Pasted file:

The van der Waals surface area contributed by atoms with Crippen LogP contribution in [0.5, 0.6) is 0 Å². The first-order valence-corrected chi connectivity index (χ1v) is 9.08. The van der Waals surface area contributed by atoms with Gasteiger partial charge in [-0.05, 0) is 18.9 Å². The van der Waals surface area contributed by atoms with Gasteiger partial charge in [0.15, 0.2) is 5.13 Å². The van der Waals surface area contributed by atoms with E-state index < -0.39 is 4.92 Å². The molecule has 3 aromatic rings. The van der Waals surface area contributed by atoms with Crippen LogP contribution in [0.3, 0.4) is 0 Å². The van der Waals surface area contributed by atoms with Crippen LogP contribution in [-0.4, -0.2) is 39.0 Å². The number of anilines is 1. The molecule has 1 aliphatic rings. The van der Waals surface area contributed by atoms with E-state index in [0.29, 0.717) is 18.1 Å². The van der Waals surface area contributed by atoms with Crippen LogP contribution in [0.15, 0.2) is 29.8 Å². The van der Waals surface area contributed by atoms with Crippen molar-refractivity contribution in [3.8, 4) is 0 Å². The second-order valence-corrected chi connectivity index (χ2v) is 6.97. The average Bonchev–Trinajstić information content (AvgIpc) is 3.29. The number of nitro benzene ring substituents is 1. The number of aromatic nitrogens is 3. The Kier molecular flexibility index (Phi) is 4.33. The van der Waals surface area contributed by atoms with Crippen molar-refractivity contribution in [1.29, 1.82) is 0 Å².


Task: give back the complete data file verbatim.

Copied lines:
The van der Waals surface area contributed by atoms with Crippen LogP contribution in [0.5, 0.6) is 0 Å². The first-order valence-corrected chi connectivity index (χ1v) is 9.08. The van der Waals surface area contributed by atoms with Gasteiger partial charge in [-0.05, 0) is 18.9 Å². The van der Waals surface area contributed by atoms with Gasteiger partial charge in [0.15, 0.2) is 5.13 Å². The van der Waals surface area contributed by atoms with E-state index < -0.39 is 4.92 Å². The molecule has 3 aromatic rings. The van der Waals surface area contributed by atoms with Crippen LogP contribution in [0.3, 0.4) is 0 Å². The van der Waals surface area contributed by atoms with Crippen LogP contribution in [-0.4, -0.2) is 39.0 Å². The number of anilines is 1. The molecule has 1 aliphatic rings. The van der Waals surface area contributed by atoms with E-state index in [0.29, 0.717) is 18.1 Å². The van der Waals surface area contributed by atoms with Crippen LogP contribution in [0.15, 0.2) is 29.8 Å². The van der Waals surface area contributed by atoms with Crippen molar-refractivity contribution in [3.8, 4) is 0 Å². The second-order valence-corrected chi connectivity index (χ2v) is 6.97. The average Bonchev–Trinajstić information content (AvgIpc) is 3.29. The number of nitro benzene ring substituents is 1. The number of aromatic nitrogens is 3. The Kier molecular flexibility index (Phi) is 4.33. The van der Waals surface area contributed by atoms with Crippen molar-refractivity contribution in [1.29, 1.82) is 0 Å².